Updated The video of Thursday’s London Geek Night is now online. Thanks to Ikenna Okpala and Skills Matter for recording the event.
Thank you to everyone who came along to the London Geek Night last night. There were many good questions and comments throughout the evening. I didn’t respond to all of them satisfactorily at the time, so I thought I’d expand on a few of them here.
Enforcing the protocol
Alex Scordellis asked a very challenging question: how does the server prevent the client from “teleporting” to locations that aren’t immediately accessible from its current location? In other words, how do we stop the client jumping around the app, ignoring the advertised URIs, going off the rails, and interacting with resources in a way that contravenes the application protocol?
One solution to this problem is to use ephemeral URIs. Remember, other than the entry point URI, every URI the client encounters will have been minted by the server as it generates representations. By appending an expiry time, signed using a private key held only by the server, to each URI, we can ensure that each URI the client is given is valid only for a short period of time. Subbu Allamaraju and Mike Amundsen talk about ephemeral URIs in their forthcoming book, RESTful Web Services Cookbook. Amazon S3 offers the capability to sign URIs in just this fashion so as to limit access to resources.
Of course, this still leaves a short “teleport” window open, which the client can use to make multiple requests of a resource that it ought no longer access. To close this window, we might consider maintaining a secret resource access counter per ephemeral URI inside the server implementation. When the counter limit is reached, the server replies with 204 No Content. The only way for the client to access this resource again would be for it to play fair by the application protocol, navigating advertised transitions until it comes upon a representation containing a link (with new ephemeral URI) to the desired resource.
It can be argued that a GET that increments a secret counter associated with a resource (at an ephemeral URI) is no longer safe. Is the incrementing of a secret counter an unintended user-visible side-effect? The argument is played out in the comments to a post from Sam Ruby from 2002. Read the comments here and make up your own mind.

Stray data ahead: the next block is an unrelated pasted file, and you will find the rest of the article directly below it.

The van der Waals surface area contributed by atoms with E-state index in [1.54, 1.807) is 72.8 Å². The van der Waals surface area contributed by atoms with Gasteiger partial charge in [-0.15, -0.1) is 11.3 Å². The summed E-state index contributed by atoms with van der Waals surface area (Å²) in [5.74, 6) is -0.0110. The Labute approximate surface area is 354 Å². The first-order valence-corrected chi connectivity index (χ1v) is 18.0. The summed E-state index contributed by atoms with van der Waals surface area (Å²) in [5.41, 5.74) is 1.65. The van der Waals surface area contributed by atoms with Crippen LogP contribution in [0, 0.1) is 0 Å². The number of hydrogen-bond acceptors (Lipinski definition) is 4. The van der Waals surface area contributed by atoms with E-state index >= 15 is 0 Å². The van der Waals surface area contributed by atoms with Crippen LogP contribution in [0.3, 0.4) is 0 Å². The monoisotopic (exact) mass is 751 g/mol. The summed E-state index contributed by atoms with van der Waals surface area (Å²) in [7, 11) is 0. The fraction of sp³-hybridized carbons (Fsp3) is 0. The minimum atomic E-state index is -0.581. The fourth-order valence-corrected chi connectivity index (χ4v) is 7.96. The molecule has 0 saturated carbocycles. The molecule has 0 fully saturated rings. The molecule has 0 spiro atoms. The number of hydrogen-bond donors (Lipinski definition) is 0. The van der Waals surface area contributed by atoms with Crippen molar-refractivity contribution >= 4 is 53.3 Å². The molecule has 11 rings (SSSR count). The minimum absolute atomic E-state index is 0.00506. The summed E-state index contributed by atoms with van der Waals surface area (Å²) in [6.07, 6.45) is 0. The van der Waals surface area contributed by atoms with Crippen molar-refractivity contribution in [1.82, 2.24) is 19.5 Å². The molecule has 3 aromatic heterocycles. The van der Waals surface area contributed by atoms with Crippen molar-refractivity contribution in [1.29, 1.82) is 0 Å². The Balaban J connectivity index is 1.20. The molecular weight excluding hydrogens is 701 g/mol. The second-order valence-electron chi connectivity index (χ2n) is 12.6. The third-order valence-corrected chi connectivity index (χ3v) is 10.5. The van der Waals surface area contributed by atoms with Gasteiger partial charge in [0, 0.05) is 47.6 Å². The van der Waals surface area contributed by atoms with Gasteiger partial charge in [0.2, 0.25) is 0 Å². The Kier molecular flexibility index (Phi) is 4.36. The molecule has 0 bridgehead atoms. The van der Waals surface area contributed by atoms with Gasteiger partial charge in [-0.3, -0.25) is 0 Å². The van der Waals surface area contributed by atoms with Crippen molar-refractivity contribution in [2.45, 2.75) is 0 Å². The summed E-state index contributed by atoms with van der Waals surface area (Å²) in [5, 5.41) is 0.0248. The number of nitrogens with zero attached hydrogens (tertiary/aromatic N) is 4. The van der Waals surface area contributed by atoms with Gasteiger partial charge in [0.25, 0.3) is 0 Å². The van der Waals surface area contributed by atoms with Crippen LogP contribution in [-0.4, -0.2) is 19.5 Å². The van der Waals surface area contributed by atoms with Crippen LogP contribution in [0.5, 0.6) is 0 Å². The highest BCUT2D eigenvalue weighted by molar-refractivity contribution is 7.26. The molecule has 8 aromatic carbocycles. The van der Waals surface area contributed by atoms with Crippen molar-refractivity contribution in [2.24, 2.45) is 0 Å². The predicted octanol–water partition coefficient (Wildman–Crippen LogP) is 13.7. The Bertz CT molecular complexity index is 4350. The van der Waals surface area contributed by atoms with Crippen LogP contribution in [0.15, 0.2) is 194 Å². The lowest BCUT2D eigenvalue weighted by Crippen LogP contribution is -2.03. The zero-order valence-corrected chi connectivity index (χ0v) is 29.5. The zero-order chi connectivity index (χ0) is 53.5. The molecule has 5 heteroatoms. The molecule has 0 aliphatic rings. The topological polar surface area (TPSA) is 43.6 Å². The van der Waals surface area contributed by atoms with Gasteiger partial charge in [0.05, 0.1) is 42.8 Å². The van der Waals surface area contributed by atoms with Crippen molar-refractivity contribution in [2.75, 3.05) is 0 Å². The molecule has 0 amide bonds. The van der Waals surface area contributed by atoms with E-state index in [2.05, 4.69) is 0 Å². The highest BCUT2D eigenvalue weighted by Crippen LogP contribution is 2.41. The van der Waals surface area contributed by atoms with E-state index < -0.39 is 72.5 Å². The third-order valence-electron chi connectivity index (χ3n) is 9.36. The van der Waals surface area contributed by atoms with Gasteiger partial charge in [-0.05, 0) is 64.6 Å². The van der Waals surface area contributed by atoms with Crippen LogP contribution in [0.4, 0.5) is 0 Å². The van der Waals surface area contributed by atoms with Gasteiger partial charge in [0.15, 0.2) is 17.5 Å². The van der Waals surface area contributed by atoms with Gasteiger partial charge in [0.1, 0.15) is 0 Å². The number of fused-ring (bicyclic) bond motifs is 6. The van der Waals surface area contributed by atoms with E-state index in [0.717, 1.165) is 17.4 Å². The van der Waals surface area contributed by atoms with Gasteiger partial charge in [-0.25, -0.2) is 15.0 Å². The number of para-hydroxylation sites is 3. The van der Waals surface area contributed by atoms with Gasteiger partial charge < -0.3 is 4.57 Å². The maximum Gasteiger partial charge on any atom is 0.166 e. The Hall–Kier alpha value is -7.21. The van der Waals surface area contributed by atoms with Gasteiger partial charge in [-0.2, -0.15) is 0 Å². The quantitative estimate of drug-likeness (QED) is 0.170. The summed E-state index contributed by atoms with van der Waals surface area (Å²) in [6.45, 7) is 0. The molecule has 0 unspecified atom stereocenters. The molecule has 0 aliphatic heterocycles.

Adewale Oshineye asked how a design ought accommodate making small changes to large resources – is this necessarily an inefficient operation that requires the client to PUT the entire representation back? He also asked how one might support large batch operations in an efficient manner.
HTTP PATCH supplies one mechanism for dealing with partial updates, which fall under Adewale’s first question. Taken together, however, I feel Adewale’s questions lead us to reflect on the role of resource design in the overall design and implementation of a RESTful application. If we model our resources based simply on an understanding of business resources, we can end up with a resource landscape that’s not amenable to being manipulate din the way we require.
The first piece of advice usually given a would-be service designer is: identify your resources and assign them URIs. But this can all too easily lead us to identify only business resources – customer, product, order, etc – and equate these business resources with the resources our service exposes. But remember, the resources we deal with on the Web are information resources, which are somewhat more abstract than the business resources we typically capture in a domain model.
The design and implementation strategy that Jim, Savas and I recommend in REST in Practice is:
- Design applications in terms of application protocol state machines
- Implement them in terms of resource lifecycles
- Advertise/document them using media types, link relation values and HTTP idioms
The transition from 1. to 2. here requires the service designer to decompose an application protocol into whatever information resources and information resource lifecycles are necessary to realise the protocol. The kinds of resources you identify using this approach may look a little different from the ones you would have identified had you taken a business domain resource approach.
I’m being a little vague here, but it’s a subject I plan to develop in more detail at QCon London.
In other comments, Bruce Durling pointed out I was mixing up 3rd edition D&D and 1st edition AD&D rules. Guilty as charged. -1 Credibility, no saving throw.